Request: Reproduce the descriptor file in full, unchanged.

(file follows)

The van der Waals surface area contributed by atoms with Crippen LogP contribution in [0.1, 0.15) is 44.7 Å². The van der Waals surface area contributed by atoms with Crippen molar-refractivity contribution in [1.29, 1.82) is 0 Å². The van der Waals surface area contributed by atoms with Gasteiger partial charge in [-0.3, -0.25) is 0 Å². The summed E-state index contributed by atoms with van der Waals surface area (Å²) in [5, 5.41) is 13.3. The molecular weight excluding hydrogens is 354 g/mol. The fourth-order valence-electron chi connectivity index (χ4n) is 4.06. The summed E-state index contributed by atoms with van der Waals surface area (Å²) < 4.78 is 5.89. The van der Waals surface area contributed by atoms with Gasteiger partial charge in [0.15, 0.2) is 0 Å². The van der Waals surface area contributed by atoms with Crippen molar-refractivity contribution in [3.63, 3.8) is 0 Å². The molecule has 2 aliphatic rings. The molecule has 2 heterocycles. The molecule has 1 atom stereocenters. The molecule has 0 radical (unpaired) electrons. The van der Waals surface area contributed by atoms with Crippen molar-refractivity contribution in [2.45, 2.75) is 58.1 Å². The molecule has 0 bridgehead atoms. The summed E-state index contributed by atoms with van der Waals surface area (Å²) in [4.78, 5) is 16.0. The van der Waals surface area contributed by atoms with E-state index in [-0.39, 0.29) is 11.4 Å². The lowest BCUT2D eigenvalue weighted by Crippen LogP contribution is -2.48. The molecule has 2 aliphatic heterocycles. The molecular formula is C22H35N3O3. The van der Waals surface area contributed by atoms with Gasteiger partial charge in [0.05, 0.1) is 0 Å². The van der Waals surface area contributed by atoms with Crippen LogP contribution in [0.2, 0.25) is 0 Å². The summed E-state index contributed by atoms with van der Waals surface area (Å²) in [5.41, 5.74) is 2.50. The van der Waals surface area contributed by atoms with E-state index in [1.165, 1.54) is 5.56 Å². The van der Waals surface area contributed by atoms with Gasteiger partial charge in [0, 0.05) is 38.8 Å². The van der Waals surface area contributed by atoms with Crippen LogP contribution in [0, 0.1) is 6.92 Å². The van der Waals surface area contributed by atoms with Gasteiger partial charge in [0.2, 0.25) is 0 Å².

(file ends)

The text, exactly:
The van der Waals surface area contributed by atoms with Crippen LogP contribution in [0.1, 0.15) is 44.7 Å². The van der Waals surface area contributed by atoms with Crippen molar-refractivity contribution in [1.29, 1.82) is 0 Å². The van der Waals surface area contributed by atoms with Gasteiger partial charge in [-0.3, -0.25) is 0 Å². The summed E-state index contributed by atoms with van der Waals surface area (Å²) in [5, 5.41) is 13.3. The molecular weight excluding hydrogens is 354 g/mol. The fourth-order valence-electron chi connectivity index (χ4n) is 4.06. The summed E-state index contributed by atoms with van der Waals surface area (Å²) < 4.78 is 5.89. The van der Waals surface area contributed by atoms with Gasteiger partial charge in [0.15, 0.2) is 0 Å². The van der Waals surface area contributed by atoms with Crippen molar-refractivity contribution in [3.63, 3.8) is 0 Å². The molecule has 2 aliphatic rings. The molecule has 2 heterocycles. The molecule has 1 atom stereocenters. The molecule has 0 radical (unpaired) electrons. The van der Waals surface area contributed by atoms with Crippen molar-refractivity contribution in [2.45, 2.75) is 58.1 Å². The molecule has 0 bridgehead atoms. The summed E-state index contributed by atoms with van der Waals surface area (Å²) in [4.78, 5) is 16.0. The van der Waals surface area contributed by atoms with E-state index in [-0.39, 0.29) is 11.4 Å². The lowest BCUT2D eigenvalue weighted by Crippen LogP contribution is -2.48. The molecule has 2 aliphatic heterocycles. The molecular formula is C22H35N3O3. The van der Waals surface area contributed by atoms with Gasteiger partial charge in [0.05, 0.1) is 0 Å². The van der Waals surface area contributed by atoms with Crippen LogP contribution in [0.2, 0.25) is 0 Å². The summed E-state index contributed by atoms with van der Waals surface area (Å²) in [5.41, 5.74) is 2.50. The van der Waals surface area contributed by atoms with E-state index in [1.165, 1.54) is 5.56 Å². The van der Waals surface area contributed by atoms with Gasteiger partial charge in [0, 0.05) is 38.8 Å². The van der Waals surface area contributed by atoms with Crippen LogP contribution in [0, 0.1) is 6.92 Å². The van der Waals surface area contributed by atoms with Gasteiger partial charge in [0.2, 0.25) is 0 Å².